* From a press release…
Governor Pat Quinn today announced that Illinois has achieved an all-time high seat belt usage rate in 2012. Federal observational surveys showed that 93.6 percent of front-seat passengers were using seat belts as of June, up from 92.9 percent last year and above the national average of 84 percent. The governor credited this significant public safety achievement to impactful awareness campaigns, motorist compliance, strategic partnerships with state and local law enforcement, and strengthened traffic safety legislation. Governor Quinn also urged travelers to drive safely during the Labor Day weekend.
“Labor Day Weekend should be a time of parades, barbeques and baseball, not sitting in a hospital ER, wondering if a loved one will survive a crash,” Governor Quinn said. “Seat belts save lives, and Illinois’ high seat belt usage rate is the result of our comprehensive efforts to ensure that drivers in Illinois are buckling up. When traveling this Labor Day, make sure everyone is buckled up, including those in the back seat, and such precious cargo as infants, the elderly and pets.”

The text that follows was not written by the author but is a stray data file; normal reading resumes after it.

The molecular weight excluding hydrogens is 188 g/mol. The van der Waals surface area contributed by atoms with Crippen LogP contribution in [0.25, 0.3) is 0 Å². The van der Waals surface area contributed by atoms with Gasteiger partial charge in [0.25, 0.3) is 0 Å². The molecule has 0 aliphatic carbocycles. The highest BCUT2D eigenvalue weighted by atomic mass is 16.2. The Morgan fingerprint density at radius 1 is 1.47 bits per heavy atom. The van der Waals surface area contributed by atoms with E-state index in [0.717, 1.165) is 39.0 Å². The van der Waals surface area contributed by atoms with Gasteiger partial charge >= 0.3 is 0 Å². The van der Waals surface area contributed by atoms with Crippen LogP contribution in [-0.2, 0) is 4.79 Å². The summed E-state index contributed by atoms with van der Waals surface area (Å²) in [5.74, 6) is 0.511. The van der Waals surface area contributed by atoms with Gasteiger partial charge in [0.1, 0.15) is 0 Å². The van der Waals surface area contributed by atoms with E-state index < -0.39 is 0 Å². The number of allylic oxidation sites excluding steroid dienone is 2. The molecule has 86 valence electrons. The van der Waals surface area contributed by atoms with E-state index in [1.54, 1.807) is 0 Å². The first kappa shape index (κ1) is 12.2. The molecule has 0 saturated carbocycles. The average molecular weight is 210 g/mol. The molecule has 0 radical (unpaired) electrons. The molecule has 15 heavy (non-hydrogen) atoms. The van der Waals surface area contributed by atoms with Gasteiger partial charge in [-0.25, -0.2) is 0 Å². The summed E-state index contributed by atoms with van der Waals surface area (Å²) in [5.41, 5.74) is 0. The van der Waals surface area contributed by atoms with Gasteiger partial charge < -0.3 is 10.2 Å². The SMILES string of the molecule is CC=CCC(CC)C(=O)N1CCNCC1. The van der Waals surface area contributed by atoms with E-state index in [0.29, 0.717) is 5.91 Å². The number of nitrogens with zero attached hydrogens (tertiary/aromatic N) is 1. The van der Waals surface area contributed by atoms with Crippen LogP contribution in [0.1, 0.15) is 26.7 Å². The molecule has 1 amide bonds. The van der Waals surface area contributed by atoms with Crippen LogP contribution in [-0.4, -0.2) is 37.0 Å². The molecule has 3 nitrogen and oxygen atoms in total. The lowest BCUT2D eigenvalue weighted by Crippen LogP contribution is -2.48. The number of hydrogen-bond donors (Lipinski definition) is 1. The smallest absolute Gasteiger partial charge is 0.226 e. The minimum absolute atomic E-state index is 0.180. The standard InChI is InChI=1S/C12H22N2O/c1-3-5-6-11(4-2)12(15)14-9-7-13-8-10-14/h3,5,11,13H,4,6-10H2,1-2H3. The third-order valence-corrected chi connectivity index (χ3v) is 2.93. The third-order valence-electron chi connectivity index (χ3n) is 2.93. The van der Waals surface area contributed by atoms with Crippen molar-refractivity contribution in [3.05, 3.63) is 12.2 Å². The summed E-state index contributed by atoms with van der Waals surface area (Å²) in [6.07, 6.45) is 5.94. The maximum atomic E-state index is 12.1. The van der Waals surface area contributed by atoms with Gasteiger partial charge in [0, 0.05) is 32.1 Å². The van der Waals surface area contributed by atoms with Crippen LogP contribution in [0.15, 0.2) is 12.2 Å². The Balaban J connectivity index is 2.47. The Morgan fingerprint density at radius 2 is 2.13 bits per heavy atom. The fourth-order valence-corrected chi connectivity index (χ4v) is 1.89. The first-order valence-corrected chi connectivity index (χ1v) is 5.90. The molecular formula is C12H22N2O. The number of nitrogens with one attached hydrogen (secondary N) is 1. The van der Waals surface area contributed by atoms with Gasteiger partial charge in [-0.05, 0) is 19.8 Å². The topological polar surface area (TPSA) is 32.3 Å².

Prior to the primary safety belt law, police could not pull a driver over based solely on a seat belt violation. Since the primary belt law was enacted in July 2003, belt usage has climbed each consecutive year, going up 17.4 percentage points from 76.2 percent in 2003 to nearly 94 percent in 2012.
“Through our effective partnerships with law enforcement and advocacy groups across Illinois, we have been able to achieve a record rate of seat belt usage,” Illinois Transportation Secretary Ann L. Schneider said. “The Illinois Department of Transportation (IDOT) is working diligently toward 100 percent statewide usage and to help drive zero road fatalities to reality.”
Additional legislation signed by Governor Quinn last summer required that all passengers buckle up, including those riding in the back seat of vehicles, to help further prevent traffic accident-related injuries or fatalities. Along with successful awareness programs and enforcement efforts, these laws have helped lead to an overall reduction in fatalities on Illinois roads over the last ten years.
Do you always buckle up?